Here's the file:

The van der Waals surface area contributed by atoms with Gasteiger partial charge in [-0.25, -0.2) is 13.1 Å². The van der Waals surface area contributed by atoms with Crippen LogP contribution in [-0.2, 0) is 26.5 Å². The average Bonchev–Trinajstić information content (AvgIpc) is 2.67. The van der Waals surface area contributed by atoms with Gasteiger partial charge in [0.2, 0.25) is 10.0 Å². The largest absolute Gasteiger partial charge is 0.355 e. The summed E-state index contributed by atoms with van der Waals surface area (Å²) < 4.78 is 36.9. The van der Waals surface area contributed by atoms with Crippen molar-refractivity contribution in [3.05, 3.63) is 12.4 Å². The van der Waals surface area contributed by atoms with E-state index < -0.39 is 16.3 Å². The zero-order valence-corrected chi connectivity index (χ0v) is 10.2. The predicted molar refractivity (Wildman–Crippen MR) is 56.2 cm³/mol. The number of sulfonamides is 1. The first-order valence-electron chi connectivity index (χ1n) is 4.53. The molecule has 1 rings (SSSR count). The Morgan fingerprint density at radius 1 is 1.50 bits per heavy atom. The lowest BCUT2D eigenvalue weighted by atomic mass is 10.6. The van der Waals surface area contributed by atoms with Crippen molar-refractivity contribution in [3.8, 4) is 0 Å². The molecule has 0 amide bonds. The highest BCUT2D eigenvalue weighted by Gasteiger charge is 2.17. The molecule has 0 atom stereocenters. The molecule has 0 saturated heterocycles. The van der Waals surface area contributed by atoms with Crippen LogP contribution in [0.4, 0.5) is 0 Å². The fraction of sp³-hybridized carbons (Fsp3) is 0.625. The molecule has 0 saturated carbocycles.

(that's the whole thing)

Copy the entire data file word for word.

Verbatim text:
The van der Waals surface area contributed by atoms with Gasteiger partial charge in [-0.25, -0.2) is 13.1 Å². The van der Waals surface area contributed by atoms with Crippen LogP contribution in [-0.2, 0) is 26.5 Å². The average Bonchev–Trinajstić information content (AvgIpc) is 2.67. The van der Waals surface area contributed by atoms with Gasteiger partial charge in [0.2, 0.25) is 10.0 Å². The largest absolute Gasteiger partial charge is 0.355 e. The summed E-state index contributed by atoms with van der Waals surface area (Å²) < 4.78 is 36.9. The van der Waals surface area contributed by atoms with Crippen molar-refractivity contribution in [3.05, 3.63) is 12.4 Å². The van der Waals surface area contributed by atoms with E-state index < -0.39 is 16.3 Å². The zero-order valence-corrected chi connectivity index (χ0v) is 10.2. The predicted molar refractivity (Wildman–Crippen MR) is 56.2 cm³/mol. The number of sulfonamides is 1. The first-order valence-electron chi connectivity index (χ1n) is 4.53. The molecule has 1 rings (SSSR count). The Morgan fingerprint density at radius 1 is 1.50 bits per heavy atom. The lowest BCUT2D eigenvalue weighted by atomic mass is 10.6. The van der Waals surface area contributed by atoms with Crippen molar-refractivity contribution in [3.8, 4) is 0 Å². The molecule has 0 amide bonds. The highest BCUT2D eigenvalue weighted by Gasteiger charge is 2.17. The molecule has 0 atom stereocenters. The molecule has 0 saturated heterocycles. The van der Waals surface area contributed by atoms with Crippen LogP contribution in [0.4, 0.5) is 0 Å². The fraction of sp³-hybridized carbons (Fsp3) is 0.625. The molecule has 0 saturated carbocycles.